City, county start hunt for $533k for Church Hill Road

Grant specialist Phyllis Benson talks to Supervisor Joe Chandler about paving Church Hill Road.
By: 
STEVE ROGERS
Staff Writer


Needed: $533,737. Donations welcome. For a good cause to benefit the entire community.


That's the gist of a problem faced by West Point and Clay County.


The two local governments want to repave West Church Hill Road which serves six existing industries with a seventh, Peco Foods, opening next year. Once Peco is fully operational, more than 800 people will work there at places with well-known names like Prestage Farms, Mossy Oak and Steel City Recycling.


The project from Highway 45 Alternate to west of Prestage Farms would cost an estimated $957.000, according to County Engineer Bob Calvert.


Clay County supervisors Thursday approved applying for a $150,000 Small Municipalities Grant from the Mississippi Development Authority.

The Appalachian Regional Commission also has suggested it might contribute $200,000 toward what would be considered an economic development project.


The county also might be able to tap into $73,274 in unallocated State Aid Road money.


If those two happen, the city and county still must come up with $533,737 -- $266,868 each -- for what government leaders agree is one of their joint priorities.


"This is all very preliminary, some numbers to get us started. If we don't start somewhere, we won't do anything.

And the city hasn't even put a pencil to anything other than to say it's probably needed," Chancery Court Clerk Amy Berry said.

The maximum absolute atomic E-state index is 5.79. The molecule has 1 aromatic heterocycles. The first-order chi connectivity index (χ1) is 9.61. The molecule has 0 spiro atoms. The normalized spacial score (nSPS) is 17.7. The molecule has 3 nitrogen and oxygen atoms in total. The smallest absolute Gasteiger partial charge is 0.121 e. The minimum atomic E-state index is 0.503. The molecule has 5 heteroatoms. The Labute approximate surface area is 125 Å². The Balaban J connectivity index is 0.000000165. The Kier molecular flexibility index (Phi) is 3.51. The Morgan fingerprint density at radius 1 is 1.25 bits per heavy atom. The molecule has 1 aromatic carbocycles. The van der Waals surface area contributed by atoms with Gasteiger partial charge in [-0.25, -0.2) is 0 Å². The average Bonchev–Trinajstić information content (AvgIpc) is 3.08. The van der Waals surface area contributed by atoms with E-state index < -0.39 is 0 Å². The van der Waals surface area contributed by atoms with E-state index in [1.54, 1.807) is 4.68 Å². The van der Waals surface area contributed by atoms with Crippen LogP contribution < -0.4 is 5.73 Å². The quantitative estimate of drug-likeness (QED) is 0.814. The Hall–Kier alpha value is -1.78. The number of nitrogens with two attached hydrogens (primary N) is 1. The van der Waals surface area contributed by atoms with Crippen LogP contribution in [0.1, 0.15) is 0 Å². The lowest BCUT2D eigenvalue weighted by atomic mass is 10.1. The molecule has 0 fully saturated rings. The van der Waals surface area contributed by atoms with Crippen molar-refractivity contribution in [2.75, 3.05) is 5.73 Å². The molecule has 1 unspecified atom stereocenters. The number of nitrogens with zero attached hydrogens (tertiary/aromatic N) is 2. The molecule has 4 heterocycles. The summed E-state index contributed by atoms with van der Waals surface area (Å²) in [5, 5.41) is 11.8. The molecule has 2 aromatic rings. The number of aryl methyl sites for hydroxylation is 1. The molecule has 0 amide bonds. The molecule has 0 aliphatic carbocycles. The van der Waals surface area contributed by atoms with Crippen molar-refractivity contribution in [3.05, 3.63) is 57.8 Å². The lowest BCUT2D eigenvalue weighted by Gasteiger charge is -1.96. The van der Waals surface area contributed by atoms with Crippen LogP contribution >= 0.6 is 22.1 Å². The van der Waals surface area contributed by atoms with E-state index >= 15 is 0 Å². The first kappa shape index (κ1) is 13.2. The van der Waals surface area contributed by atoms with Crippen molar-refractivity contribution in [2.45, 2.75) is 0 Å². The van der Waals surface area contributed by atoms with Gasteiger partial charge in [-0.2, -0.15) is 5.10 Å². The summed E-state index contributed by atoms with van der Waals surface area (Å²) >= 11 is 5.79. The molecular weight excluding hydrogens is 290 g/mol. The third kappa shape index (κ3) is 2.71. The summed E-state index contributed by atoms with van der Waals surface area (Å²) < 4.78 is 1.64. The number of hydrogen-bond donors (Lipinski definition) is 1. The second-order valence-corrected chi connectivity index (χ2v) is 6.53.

"We'd like to do it, but we'd like to do a lot of things. I don't know that we've got the money. I haven't talked in detail to the board and really need to," Mayor Robbie Robinson said.


The county could come up with its share by syphoning money from road and bridge money allocated to District 3 Supervisor R.B. Davis and District 5 Supervisor Joe Chandler.
"

Them boys got the money. We're saying let's try to get it started," Supervisor Luke Lummus said.
Phyllis Benson, the grant coordinator for the Golden Triangle Planning and Development District said one thing would be contingent on the other. The county would have to try to get some kind of commitment from the ARC and show it plans to put up its own money as part of applying for the $150,000 grant.


"This is discretionary money the Legislature has allocated. You are going to have to politic for it, get your legislators on board and working for it," Benson told the supervisors.
City and county leaders said they may ask the ARC to increase its funding to $300,000 and go to the Mississippi Development Authority and Gov. Phil Bryant to seek additional money as part of the Peco Foods project.
Benson said some of the commitments need to be in place by the Aug. 31 grant application.


"You have to be able to show you can come up with the balance," Benson said of the total package.
"We'll just have to start and see what we can do," Berry noted.

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